The Price of Web3

The Price of Web3

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Chris Miller
·Dec 29, 2021·

2 min read

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If you can sum up Web3 in one word — I think most people would say "decentralized."

While I do enjoy the idea of a decentralized web — I doubt that it will truly be "decentralized" as massive whales, corporations, and governments move in to invest their wealth for a stake in the game and begin lobbying and regulating.

Coinbase and OpenSea are examples where crypto and NFTs are traded in a centralized space which is counter-culture to the whole decentralized movement — right?

We should also recognize that their success comes from a very old business model that works and panders to society.

Convenience.

As long as societies are willing to "pay" for convenience, we will continue to give our data freely to social media platforms, purchase food from a drive-thru, have companies monitoring sound and visuals inside our homes, and allow institutions to do so centralize our wealth.

Web3 wants to change that — but it comes with a price.

Mining crypto is a critical part of the process that requires computers to solve complex problems, which can consume an unbelievable amount of energy when you scale it across the globe to billions of people.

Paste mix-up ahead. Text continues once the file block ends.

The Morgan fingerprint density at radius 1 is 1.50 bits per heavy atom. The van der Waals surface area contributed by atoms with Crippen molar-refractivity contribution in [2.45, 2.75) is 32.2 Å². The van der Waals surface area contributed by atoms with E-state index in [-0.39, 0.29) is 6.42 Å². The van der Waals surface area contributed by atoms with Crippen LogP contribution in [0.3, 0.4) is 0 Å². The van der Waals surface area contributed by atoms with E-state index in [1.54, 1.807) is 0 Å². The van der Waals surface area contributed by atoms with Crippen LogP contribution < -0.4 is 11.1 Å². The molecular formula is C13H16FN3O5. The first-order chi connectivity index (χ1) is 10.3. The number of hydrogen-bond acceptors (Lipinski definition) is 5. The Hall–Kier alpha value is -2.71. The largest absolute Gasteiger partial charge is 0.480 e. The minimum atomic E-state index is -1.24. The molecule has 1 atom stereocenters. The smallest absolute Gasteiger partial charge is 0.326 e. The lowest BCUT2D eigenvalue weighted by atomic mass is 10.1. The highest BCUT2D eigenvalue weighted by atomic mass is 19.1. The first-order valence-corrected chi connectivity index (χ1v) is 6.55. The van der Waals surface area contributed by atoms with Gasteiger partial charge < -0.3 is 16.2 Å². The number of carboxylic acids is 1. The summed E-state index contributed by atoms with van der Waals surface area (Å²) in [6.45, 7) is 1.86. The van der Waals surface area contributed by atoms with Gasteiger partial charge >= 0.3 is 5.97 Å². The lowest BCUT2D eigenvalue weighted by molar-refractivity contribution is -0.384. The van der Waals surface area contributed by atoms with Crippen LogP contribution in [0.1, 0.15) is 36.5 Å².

As the value of any crypto rises, more and more people are incentivized to become miners. And because the difficulty of solving each cryptographic problem grows with the network, more and more energy is then used by miners.

Bitcoin's carbon footprint is bigger than that of many countries.

The argument could be made that Bitcoin is our biggest offender and that it's inefficient when it comes to mining— however — a more efficient crypto that consumes less energy can still be harmful — at scale and over time.

Here are a few other examples of how crypto can be bad for our environment.

Currently, a single Ethereum transaction consumes as much electricity as an average U.S. household uses in a workweek — and has a carbon footprint equivalent to 140,893 Visa credit card transactions or 10,595 hours of watching YouTube.

While the above examples focus specifically on Bitcoin and Ethereum — any other crypto at scale is capable of doing better or worse — but they will require mining and energy consumption at the end of the day.

All of that said — Web3 is not bad.

While centralization and energy consumption appear to be unavoidable looming clouds over the Web3 — that's where I see an incredible opportunity for us to solve these problems.

Just remember — it has to be convenient.

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